by mkedave on September 3, 2014
I don’t speak baby.
It’s only been a week and a half, but there’s plenty of squawks and yelps that burst from Noble’s little mouth that I just can’t understand. Hungry? Gassy? Fussy? It’s just as likely that his mother can solve whatever problem he’s having better than I can.
But, maybe this will help: The Sproutling Baby Monitor.
Of course, wearable technology should be able generate the data that will ultimately do the talking for those who can’t talk. Which is perfect, because that’s just more information for us to interpret. Or, as new parenthood goes, misinterpret.
by mkedave on May 6, 2014
A loyalty program says nothing about true brand loyalty.
It’s only indicative of a repetitive behavior based upon minimum levels of satisfaction combined with cut-rate offers.
Let’s use grocery shopping for example. Did you know that neither Whole Foods and Trader Joe’s have loyalty programs? Now, let’s assume that they’re succeeding at attracting customers through superior product quality and/or unique products that people want to buy.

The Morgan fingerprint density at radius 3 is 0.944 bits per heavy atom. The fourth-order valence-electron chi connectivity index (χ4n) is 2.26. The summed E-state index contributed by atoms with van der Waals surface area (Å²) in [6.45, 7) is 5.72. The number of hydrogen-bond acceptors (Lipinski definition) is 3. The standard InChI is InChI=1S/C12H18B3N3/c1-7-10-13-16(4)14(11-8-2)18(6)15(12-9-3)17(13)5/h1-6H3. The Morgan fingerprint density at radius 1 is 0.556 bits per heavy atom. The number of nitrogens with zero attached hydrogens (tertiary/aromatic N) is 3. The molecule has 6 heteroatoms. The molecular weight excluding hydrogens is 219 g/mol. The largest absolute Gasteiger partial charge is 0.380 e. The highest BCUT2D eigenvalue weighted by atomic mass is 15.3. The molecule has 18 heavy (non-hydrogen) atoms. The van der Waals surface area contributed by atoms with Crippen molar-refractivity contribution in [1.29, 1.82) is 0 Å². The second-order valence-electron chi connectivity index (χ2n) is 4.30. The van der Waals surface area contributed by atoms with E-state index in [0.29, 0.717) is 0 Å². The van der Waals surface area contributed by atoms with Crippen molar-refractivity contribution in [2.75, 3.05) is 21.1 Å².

It’s also fair to assume that loyalty programs, in general, only work well with industries where Company A can’t differentiate itself from its competitors and its customers are either 1) lazy or 2) lack the price awareness to shop elsewhere.
Company B doesn’t need a loyalty program because it’s adequately marketing itself to the conscious and price-aware consumer who feels just fine making a purchase from Company B because they’ve easily found their item and they were treated well throughout the purchase process.
We probably shouldn’t let loyalty programs pre-decide our shopping behaviors. Instead, brands should be earning our loyalty by doing a great job of getting us what we need, when we need it, at a price we can’t pass up. Oh, and rewarding us when we really deserve it.
by mkedave on January 20, 2014
The media just wants the simplified sound bite.
So, Richard Sherman wears Beats.